19 October 2011
Estimating Machine Translation Post-Editing Effort
Dr Lucia Specia, University of Wolverhampton, UK
Although significant progress has been observed in the field of Machine Translation (MT) in recent years, the quality of a given MT system can vary across translated segments. As MT becomes more popular among professional translators, an increasingly relevant problem is that of automatically estimating the quality of translations at the segment level. Such estimates can be used to filter out low quality segments from a translation post-editing workflow or to inform users of the expected translation quality. In this talk I will present work on modelling the problem of estimating post-editing effort and discuss how this can be used to help professional translators.
2 November 2011
Game and Multimedia Localisation
Mr Miguel Á. Bernal-Merino, University of Roehampton, UK
This talk aims to introduce attendants to the translation of video games (also known as 'game localisation'). Attendants will learn about the process that games undergo in order to be linguistically and culturally adapted for other locales. The workshop will start with a brief overview on video games history, and the degree of penetration in today's culture. In the second part of the workshop, attendants will have a chance to work with authentic game localisation kits, and they will experience the challenges of this field. Finally, we will explore the game localisation job market and talk about the new and exciting research possibilities that this professional practice brings into Translation Studies. An insight into the working environment will also be presented and some time will be left at the end for questions. A list of useful websites and other sources of information will be given to all the participants.
16 November 2011
The Use of the Mixed Method Approach in Translation Research: Subtitling and Foreign Language Education
Dr Noa Talaván, Universidad Nacional de Education a Distancia, Madrid, Spain
This talk will present the use of the mixed method approach in translation. Research methods in translation studies usually make an important use of qualitative techniques such as observation, surveys and questionnaires. Unfortunately, the level of reliability offered by such tools is not high enough so as to obtain a robust scientific analysis. In fact, research in humanities is often undervalued precisely due to this almost unique qualitative focus that many of the research studies undertaken make use of.&nbs p; When quantitative and qualitative methods are used together within a mixed method approach, research in translation is much more valued in scientific terms. Quantitative data in the form o f simple formulas and graphs will offer the triangulation nee ded in or d er to provide credibility and consistency to the analysis, as well as further opportunities for generalization. In this presen tation, a mixed method design carried out within the field of audiovisual translation will be presented. Such study analyzed the pedagogica l value of subtitles and subtitling to improve oral comprehension skills in for eign language education. It was a mixed method research design in two stages, one fixed (also called quasi-experimental) and o ne flexible (based on d ata c ollection and analysis). The fixed stage included a quantitative analysis, providing a description of the participants' sample, correla tion studies and hypotheses tests. The second stage was organized around the instruments of data collection: observation, questionnaires and oral comprehension tests; the data gathered in this stage were analysed from a qualitative point of view and the results helped to confirm the validity of the former quantitative analysis, performed in the quasi-experimental stage. Finally, other related research designs presenting similar possibilities of analysis will be summarized so as to provide further examples for research and experimentation within a well defined research framework.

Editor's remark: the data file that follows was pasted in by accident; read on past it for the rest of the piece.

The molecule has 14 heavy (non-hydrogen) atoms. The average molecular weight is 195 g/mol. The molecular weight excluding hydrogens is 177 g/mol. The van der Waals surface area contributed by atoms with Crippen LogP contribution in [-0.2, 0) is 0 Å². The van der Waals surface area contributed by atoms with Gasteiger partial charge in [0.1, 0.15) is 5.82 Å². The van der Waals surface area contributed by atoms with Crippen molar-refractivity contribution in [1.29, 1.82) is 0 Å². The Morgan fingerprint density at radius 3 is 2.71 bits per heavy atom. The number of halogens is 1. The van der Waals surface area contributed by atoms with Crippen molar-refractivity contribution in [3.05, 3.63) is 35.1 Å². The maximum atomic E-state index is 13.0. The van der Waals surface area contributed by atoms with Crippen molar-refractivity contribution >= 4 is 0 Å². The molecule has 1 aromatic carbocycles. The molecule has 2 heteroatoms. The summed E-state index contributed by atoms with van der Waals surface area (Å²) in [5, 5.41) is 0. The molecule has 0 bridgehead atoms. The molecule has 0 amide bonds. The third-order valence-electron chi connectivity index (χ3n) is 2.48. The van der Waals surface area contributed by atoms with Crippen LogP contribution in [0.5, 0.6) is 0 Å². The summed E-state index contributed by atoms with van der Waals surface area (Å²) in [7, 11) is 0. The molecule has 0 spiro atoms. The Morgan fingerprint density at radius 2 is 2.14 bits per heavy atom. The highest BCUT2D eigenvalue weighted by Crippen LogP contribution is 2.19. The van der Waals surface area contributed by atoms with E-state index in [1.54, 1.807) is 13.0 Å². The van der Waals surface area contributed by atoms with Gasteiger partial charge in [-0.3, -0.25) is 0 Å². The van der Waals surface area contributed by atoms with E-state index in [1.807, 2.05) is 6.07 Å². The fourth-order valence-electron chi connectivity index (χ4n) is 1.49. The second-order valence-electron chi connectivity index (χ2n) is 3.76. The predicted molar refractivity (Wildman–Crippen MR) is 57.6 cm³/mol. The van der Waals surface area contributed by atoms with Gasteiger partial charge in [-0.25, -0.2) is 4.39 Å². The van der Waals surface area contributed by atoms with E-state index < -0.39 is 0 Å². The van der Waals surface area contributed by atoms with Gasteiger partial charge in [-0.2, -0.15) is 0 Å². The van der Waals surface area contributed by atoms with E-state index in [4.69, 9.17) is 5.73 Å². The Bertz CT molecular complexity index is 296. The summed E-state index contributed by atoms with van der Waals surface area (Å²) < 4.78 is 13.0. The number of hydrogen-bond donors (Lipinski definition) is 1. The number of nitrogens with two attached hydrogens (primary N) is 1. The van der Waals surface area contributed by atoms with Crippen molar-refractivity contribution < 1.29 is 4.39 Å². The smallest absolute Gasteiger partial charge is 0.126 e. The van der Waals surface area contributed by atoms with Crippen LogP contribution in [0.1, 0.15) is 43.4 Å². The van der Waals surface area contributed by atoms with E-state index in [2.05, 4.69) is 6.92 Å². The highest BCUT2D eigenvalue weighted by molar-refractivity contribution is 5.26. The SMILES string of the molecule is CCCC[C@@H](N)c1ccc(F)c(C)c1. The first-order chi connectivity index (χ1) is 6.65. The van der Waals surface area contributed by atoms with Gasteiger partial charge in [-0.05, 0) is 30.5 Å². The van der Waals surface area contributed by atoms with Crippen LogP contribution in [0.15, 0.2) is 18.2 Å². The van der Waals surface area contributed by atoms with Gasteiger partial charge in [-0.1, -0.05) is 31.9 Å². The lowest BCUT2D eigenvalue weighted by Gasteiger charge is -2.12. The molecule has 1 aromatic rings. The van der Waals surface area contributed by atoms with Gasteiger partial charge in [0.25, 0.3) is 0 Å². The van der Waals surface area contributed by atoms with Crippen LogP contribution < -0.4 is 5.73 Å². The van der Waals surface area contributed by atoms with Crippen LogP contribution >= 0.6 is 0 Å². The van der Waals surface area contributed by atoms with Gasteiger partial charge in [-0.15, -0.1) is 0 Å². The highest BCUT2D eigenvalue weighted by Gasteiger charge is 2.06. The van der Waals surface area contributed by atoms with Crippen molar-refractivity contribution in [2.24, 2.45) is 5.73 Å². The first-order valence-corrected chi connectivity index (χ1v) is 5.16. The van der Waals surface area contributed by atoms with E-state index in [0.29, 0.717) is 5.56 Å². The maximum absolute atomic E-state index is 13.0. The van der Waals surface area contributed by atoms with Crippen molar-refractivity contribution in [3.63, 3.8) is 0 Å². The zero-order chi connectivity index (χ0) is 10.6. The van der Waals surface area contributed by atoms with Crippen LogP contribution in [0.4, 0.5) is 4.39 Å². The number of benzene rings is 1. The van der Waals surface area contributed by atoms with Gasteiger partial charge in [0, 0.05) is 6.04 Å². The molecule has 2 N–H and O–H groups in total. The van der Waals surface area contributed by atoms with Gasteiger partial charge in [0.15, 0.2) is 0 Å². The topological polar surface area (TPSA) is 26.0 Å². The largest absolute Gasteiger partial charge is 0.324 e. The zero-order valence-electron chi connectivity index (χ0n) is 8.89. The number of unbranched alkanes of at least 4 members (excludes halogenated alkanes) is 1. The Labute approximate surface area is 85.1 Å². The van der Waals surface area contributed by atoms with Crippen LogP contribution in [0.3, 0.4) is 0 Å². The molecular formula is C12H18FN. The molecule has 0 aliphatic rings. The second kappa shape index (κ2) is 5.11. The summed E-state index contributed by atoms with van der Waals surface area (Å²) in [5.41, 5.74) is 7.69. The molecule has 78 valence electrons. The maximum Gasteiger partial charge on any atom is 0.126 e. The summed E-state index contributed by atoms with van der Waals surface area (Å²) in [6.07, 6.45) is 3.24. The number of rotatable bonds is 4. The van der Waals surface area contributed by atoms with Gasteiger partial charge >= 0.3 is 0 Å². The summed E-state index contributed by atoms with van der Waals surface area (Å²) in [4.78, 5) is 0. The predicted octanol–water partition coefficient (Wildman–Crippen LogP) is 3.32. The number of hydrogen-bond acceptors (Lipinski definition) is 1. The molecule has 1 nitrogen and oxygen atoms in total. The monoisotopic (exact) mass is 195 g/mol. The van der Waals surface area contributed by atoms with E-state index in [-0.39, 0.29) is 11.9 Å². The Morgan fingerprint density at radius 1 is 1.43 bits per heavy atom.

22 November 2011
Writing in Tongues: Reading and Discussion on Multiculturalism and Translation in Life and Literature
Ms Irena Brežná, Writer and publicist, Basel, Switzerland
30 November 2011
Multilingual Communication in Judicial Settings: A Case for Action Research
Dr Anabel Borja, Universitat Jaume I, Castellón, Spain
With this talk we shall bring forward the new action
research project we are currently developing. Taking as a sample the
Translation Services of the Higher Court of Justice of Valencia the
GENTT group aims 1) to identify their requirements for multilingual
document management, and 2) to create a web-based platform (data base,
search engine and content management system) which, by mean s of a sole
interface adapted to their particular needs, allows court translators to
share and reuse linguistic resources (textual corpora, translation
memories, terminological and phraseological glossaries, etc.).
To give account of the multifaceted nature of legal translation this project brings together concepts and methods of procedural law, comparative law, linguistics, translation studies, statistics and computer science. With this approach we hope to achieve a deeper understanding of the work carried out by linguists and translators in society and raise awareness of the importance of our active presence inpublic institutions and companies whose activities involve working with highly conventionalized and multilingual documents and are interested in improved information management processes.
The innovation of the GENTT approach lies in its proposal to define textual variation on the basis of the concept of genre (including formal, communicative and cognitive aspects) and the identification of genre patterns using techniques developed for computational linguistics. This approach is supported by the results obtained in the previous studies carried out by the GENTT group (both quantitative and qualitative studies) in the legal, medical and technical fields. These previous studies have revealed the usefulness and releva nce of the concept of genre as a key element in multilingual document management systems.
7 December 2011
Curriculum Ideology and Translator Training
Dr John Kearns, Irish Writers' Centre, Dublin